The Global Compact for Safe, Orderly and Regular Migration (GCM), an instrumental achievement adopted by a vast majority of states in Marrakech in 2018, has significantly reshaped global migration governance. It not only brought one of the last outstanding global issues into the UN system but also changed international cooperation on migration on multiple fronts: The GCM for the first time provided a common language and reference point on global migration, established essential mechanisms for review and implementation, created a platform for cooperation, and brought non-state actors and cities to the forefront of global migration debates. In my book Beyond States. The Global Compact for Migration and the role of non-state actors and cities, I show that the GCM owes much of its content to the input and expertise of these non-state actors, as well as an inclusive consultation process.
Going forward, we need to use current opportunities to improve this evolved migration system to make it more effective and ready to respond to the great challenges of our time. For that we need to establish a systematic and institutionalized role for non-state actors and local authorities within the UN system and empower these actors – including with resources – to meaningfully participate in and contribute to UN debates.
Since the adoption of the GCM, noteworthy progress has been made. The establishment of the UN Network on Migration, led by the International Organization for Migration (IOM), enhanced coordination among governmental and non-governmental actors. The Migration Multi-Partner Trust Fund (MPTF), primarily funded by governments, promises support for GCM implementation projects worldwide. Moreover, the inaugural International Migration Review Forum (IMRF) held at the UN in New York in May 2022, culminated in the adoption of a Progress Declaration. Considering the contentious nature of the debates around the GCM adoption conference 2018, this marks a notable achievement. However, there is still vast untapped potential for action. Drawing lessons from the GCM process for both, non-state actors and the international system, can guide us in shaping migration governance in our ever-changing world. Therefore, I believe three critical points should drive our joint efforts:
Shaping the Future of Global Migration Governance
The next five years will be pivotal for the multilateral system on migration. As we face significant and intersecting challenges such as the consequences of the climate crisis, rising numbers in forced displacement, increased labor needs in many parts of the world, and drastic changes to our world due to disruptive technologies, governments alone cannot address these complexities. Stakeholders, alongside the UN system and states, must take the lead in shaping the future of migration governance. Furthermore, the legitimacy of the UN system relies on involving civil society, cities, and other stakeholders, bringing global debates to the local and national levels. It is through the expertise and engagement of stakeholders that global processes can become relevant and effective.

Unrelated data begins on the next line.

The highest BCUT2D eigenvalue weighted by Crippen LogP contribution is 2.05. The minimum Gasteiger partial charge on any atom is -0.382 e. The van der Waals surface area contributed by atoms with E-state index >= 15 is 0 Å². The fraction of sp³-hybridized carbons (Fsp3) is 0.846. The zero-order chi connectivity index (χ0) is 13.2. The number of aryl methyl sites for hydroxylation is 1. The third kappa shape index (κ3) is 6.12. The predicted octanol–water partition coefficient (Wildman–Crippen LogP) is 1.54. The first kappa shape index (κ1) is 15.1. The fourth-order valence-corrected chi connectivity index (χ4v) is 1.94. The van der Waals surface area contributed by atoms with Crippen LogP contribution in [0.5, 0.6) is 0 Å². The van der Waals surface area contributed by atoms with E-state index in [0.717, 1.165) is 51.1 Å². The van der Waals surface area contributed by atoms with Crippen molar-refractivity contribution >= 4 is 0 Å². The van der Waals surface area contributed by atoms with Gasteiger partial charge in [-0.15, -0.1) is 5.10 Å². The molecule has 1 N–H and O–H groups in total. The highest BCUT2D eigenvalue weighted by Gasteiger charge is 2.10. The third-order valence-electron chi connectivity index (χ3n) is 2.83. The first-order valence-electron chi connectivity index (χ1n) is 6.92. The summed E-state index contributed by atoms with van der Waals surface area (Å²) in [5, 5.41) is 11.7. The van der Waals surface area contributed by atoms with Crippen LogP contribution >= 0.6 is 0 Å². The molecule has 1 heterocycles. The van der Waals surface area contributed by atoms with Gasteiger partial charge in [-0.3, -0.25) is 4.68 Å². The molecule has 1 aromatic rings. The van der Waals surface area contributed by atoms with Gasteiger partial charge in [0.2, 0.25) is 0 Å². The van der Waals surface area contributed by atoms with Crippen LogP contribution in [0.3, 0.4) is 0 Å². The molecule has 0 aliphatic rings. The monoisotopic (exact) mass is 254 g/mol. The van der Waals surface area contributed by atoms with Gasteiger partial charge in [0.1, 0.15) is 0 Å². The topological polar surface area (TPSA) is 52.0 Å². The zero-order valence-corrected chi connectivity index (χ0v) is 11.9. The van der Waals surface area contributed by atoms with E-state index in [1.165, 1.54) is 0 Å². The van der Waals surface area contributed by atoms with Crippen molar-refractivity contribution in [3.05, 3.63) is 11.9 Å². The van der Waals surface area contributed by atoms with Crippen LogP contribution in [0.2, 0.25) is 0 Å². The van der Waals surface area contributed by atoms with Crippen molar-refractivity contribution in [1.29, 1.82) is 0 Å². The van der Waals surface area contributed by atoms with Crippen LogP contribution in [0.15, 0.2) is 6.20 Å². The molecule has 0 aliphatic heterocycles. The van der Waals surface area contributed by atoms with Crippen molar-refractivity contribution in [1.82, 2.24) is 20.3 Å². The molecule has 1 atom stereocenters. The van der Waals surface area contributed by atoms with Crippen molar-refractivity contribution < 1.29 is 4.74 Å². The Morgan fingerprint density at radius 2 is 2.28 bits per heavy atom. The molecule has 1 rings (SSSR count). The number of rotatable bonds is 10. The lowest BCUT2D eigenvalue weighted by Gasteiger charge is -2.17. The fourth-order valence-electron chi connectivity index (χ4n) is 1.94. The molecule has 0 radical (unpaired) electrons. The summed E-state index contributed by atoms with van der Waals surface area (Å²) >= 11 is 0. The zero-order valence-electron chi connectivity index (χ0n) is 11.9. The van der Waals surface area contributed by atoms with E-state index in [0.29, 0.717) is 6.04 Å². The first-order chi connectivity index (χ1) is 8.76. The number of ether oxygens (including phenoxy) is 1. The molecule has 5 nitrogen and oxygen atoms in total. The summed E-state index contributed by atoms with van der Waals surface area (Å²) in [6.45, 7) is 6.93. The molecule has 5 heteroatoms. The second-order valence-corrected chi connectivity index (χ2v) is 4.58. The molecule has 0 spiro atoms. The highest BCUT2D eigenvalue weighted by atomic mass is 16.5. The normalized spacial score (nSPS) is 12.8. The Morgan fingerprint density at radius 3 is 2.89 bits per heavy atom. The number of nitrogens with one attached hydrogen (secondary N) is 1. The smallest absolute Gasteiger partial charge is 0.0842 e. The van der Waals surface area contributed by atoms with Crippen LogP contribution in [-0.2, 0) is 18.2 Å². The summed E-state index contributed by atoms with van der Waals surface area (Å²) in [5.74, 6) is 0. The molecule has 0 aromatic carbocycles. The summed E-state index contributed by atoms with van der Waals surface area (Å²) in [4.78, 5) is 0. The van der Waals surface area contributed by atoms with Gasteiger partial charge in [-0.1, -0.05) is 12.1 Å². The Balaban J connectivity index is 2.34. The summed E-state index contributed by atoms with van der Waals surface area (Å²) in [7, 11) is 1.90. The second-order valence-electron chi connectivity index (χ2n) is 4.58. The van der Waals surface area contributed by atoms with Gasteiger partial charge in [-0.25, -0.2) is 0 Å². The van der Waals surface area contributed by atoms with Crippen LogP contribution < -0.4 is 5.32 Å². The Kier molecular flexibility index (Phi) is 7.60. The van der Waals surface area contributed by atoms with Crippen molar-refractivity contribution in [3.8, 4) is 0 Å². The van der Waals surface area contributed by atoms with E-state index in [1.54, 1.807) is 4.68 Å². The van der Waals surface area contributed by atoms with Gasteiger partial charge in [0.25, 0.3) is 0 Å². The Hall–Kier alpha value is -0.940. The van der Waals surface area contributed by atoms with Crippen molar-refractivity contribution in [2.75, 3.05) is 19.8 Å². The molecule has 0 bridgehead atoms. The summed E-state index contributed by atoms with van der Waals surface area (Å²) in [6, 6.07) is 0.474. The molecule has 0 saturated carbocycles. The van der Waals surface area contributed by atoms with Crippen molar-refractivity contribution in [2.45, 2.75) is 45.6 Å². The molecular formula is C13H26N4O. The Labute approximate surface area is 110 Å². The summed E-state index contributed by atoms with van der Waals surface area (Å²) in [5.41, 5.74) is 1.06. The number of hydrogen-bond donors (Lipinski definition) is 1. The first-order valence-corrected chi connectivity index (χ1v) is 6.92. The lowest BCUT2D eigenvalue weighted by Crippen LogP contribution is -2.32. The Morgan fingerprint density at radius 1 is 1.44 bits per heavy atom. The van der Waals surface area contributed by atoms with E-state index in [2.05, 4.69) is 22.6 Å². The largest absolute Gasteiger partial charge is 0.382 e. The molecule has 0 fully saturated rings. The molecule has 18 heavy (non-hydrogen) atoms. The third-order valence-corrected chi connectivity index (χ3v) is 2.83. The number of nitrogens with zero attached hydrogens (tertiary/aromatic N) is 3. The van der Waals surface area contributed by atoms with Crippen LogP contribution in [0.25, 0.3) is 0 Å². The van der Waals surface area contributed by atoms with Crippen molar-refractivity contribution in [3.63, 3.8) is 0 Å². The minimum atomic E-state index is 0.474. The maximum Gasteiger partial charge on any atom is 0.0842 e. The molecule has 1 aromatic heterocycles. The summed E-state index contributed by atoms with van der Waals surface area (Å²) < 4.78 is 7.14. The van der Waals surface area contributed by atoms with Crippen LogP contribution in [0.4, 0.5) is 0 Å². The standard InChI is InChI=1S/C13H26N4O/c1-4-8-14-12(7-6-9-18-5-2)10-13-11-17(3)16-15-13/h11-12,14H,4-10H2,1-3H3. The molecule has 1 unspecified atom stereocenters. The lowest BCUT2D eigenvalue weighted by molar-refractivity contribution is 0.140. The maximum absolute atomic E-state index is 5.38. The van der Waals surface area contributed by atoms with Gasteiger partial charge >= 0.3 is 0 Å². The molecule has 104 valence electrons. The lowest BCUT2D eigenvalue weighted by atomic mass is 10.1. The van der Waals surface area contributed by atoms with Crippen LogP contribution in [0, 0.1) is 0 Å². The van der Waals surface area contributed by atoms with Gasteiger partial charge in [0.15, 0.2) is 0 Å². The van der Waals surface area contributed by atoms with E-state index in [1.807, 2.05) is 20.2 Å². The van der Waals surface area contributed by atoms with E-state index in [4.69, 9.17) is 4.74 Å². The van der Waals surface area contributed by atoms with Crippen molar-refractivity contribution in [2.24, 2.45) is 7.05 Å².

The new leadership of the IOM will play a crucial role in guiding the further and strategic implementation of the GCM. Under the stewardship of Amy Pope, the new Director-General of IOM, the GCM can serve as the guiding document - the 'North Star' - for IOM's activities and strategic direction. Pope already announced that in order to implement the vision of the GCM, IOM “must improve the way that it engages with its member states, other stakeholders, and migrants themselves to address the root causes of migration and to build comprehensive, strategic approaches to migration pressures.” This entails securing support from governments that have not yet adopted the GCM and ensuring that non-state actors in all their diversity, and cities are central to the implementation process, including the financing activities of the MPTF. The upcoming IMRF in 2026, marking ten years since the adoption of the New York Declaration – a milestone document paving the way for the GCM and the Global Compact on Refugees (GCR) – presents a critical milestone to reinforce and enhance the GCM.
In addition, we must address the diverse systemic challenges within the global migration landscape. The relationship between the Global Forum on Migration and Development (GFMD)––a state-led, informal, and non-binding process that takes place annually outside the UN though with significant UN participation––and the GCM's implementation, review, and follow-up processes needs clarification. We must identify and address the gaps that leave people on the move in suffering. A future governance model for migration should provide clarity on mandates, resource allocation, and roles.
Strengthening the UN through Inclusive Process Design
Improving the UN system also necessitates a renewed focus on process design and the inclusion of stakeholders: Who are the stakeholders in the space that can drive innovation and (new) ideas to the challenges of our time? Which communities are most affected? And where can diverse perspectives be beneficial to solving complicated policy questions? The complexities of today’s challenges require multi-perspectivity and joint action. This must be reflected in the setup of UN processes.